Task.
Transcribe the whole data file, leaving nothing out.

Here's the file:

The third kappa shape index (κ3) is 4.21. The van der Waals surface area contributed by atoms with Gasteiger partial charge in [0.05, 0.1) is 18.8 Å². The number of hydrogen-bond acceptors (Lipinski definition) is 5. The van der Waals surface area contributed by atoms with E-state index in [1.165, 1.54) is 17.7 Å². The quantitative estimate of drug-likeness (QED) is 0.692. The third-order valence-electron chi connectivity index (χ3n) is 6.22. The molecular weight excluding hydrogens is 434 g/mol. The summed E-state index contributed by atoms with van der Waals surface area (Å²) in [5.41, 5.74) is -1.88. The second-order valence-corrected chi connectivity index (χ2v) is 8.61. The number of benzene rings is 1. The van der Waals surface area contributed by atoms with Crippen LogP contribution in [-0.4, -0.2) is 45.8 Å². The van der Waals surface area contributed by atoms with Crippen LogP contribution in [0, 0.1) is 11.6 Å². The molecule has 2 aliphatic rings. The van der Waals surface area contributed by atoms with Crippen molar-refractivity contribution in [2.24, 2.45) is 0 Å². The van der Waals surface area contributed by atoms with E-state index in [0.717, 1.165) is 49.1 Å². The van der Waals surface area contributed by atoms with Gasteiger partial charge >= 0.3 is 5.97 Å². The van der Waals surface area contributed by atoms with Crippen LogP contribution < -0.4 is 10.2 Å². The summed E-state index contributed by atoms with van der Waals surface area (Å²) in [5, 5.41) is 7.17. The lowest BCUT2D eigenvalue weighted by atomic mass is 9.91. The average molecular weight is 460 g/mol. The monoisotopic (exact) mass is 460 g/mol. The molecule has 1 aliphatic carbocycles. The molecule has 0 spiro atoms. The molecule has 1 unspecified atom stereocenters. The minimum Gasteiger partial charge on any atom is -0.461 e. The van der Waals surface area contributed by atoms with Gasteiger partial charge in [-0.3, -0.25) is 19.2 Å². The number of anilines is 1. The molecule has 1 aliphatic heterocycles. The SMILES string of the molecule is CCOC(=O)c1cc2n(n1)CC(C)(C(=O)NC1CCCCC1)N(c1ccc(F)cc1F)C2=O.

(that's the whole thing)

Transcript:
The third kappa shape index (κ3) is 4.21. The van der Waals surface area contributed by atoms with Gasteiger partial charge in [0.05, 0.1) is 18.8 Å². The number of hydrogen-bond acceptors (Lipinski definition) is 5. The van der Waals surface area contributed by atoms with E-state index in [1.165, 1.54) is 17.7 Å². The quantitative estimate of drug-likeness (QED) is 0.692. The third-order valence-electron chi connectivity index (χ3n) is 6.22. The molecular weight excluding hydrogens is 434 g/mol. The summed E-state index contributed by atoms with van der Waals surface area (Å²) in [5.41, 5.74) is -1.88. The second-order valence-corrected chi connectivity index (χ2v) is 8.61. The number of benzene rings is 1. The van der Waals surface area contributed by atoms with Crippen LogP contribution in [-0.4, -0.2) is 45.8 Å². The van der Waals surface area contributed by atoms with Crippen LogP contribution in [0, 0.1) is 11.6 Å². The molecule has 2 aliphatic rings. The van der Waals surface area contributed by atoms with Crippen molar-refractivity contribution in [2.24, 2.45) is 0 Å². The van der Waals surface area contributed by atoms with E-state index in [0.717, 1.165) is 49.1 Å². The van der Waals surface area contributed by atoms with Gasteiger partial charge >= 0.3 is 5.97 Å². The van der Waals surface area contributed by atoms with Crippen LogP contribution < -0.4 is 10.2 Å². The summed E-state index contributed by atoms with van der Waals surface area (Å²) in [5, 5.41) is 7.17. The lowest BCUT2D eigenvalue weighted by atomic mass is 9.91. The average molecular weight is 460 g/mol. The monoisotopic (exact) mass is 460 g/mol. The molecule has 1 aliphatic carbocycles. The molecule has 0 spiro atoms. The molecule has 1 unspecified atom stereocenters. The minimum Gasteiger partial charge on any atom is -0.461 e. The van der Waals surface area contributed by atoms with Gasteiger partial charge in [-0.3, -0.25) is 19.2 Å². The number of anilines is 1. The molecule has 1 aliphatic heterocycles. The SMILES string of the molecule is CCOC(=O)c1cc2n(n1)CC(C)(C(=O)NC1CCCCC1)N(c1ccc(F)cc1F)C2=O.